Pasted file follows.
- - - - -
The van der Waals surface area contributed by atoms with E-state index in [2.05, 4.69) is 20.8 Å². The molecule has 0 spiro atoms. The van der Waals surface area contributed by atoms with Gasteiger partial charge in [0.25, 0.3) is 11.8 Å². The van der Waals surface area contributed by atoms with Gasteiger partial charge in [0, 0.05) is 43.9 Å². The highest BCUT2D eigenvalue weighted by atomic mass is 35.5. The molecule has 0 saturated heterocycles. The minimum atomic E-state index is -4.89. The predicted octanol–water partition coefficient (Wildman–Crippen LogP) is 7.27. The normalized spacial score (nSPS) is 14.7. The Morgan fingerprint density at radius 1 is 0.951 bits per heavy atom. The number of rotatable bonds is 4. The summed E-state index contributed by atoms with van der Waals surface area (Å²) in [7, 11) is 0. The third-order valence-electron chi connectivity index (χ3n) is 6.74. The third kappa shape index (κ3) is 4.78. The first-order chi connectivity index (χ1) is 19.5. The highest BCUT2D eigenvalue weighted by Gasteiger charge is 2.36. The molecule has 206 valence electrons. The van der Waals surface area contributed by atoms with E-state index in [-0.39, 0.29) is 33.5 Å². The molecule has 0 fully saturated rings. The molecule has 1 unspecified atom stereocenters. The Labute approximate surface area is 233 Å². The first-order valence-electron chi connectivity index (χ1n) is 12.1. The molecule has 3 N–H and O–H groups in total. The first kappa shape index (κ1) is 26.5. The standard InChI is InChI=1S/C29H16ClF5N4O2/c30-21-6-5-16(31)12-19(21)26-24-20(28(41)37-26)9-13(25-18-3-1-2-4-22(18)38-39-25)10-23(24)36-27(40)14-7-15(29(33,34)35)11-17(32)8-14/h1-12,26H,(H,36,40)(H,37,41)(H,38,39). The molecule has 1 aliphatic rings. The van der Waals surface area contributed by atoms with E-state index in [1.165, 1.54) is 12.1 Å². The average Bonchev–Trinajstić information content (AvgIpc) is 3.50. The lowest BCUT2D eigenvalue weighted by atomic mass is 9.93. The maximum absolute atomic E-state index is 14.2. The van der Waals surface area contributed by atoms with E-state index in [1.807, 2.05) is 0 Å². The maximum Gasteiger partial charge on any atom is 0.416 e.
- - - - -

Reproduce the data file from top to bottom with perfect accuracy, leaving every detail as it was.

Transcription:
The van der Waals surface area contributed by atoms with E-state index in [2.05, 4.69) is 20.8 Å². The molecule has 0 spiro atoms. The van der Waals surface area contributed by atoms with Gasteiger partial charge in [0.25, 0.3) is 11.8 Å². The van der Waals surface area contributed by atoms with Gasteiger partial charge in [0, 0.05) is 43.9 Å². The highest BCUT2D eigenvalue weighted by atomic mass is 35.5. The molecule has 0 saturated heterocycles. The minimum atomic E-state index is -4.89. The predicted octanol–water partition coefficient (Wildman–Crippen LogP) is 7.27. The normalized spacial score (nSPS) is 14.7. The Morgan fingerprint density at radius 1 is 0.951 bits per heavy atom. The number of rotatable bonds is 4. The summed E-state index contributed by atoms with van der Waals surface area (Å²) in [7, 11) is 0. The third-order valence-electron chi connectivity index (χ3n) is 6.74. The third kappa shape index (κ3) is 4.78. The first-order chi connectivity index (χ1) is 19.5. The highest BCUT2D eigenvalue weighted by Gasteiger charge is 2.36. The molecule has 206 valence electrons. The van der Waals surface area contributed by atoms with E-state index in [-0.39, 0.29) is 33.5 Å². The molecule has 0 fully saturated rings. The molecule has 1 unspecified atom stereocenters. The Labute approximate surface area is 233 Å². The first-order valence-electron chi connectivity index (χ1n) is 12.1. The molecule has 3 N–H and O–H groups in total. The first kappa shape index (κ1) is 26.5. The standard InChI is InChI=1S/C29H16ClF5N4O2/c30-21-6-5-16(31)12-19(21)26-24-20(28(41)37-26)9-13(25-18-3-1-2-4-22(18)38-39-25)10-23(24)36-27(40)14-7-15(29(33,34)35)11-17(32)8-14/h1-12,26H,(H,36,40)(H,37,41)(H,38,39). The molecule has 1 aliphatic rings. The van der Waals surface area contributed by atoms with E-state index in [1.165, 1.54) is 12.1 Å². The average Bonchev–Trinajstić information content (AvgIpc) is 3.50. The lowest BCUT2D eigenvalue weighted by atomic mass is 9.93. The maximum absolute atomic E-state index is 14.2. The van der Waals surface area contributed by atoms with E-state index in [1.807, 2.05) is 0 Å². The maximum Gasteiger partial charge on any atom is 0.416 e.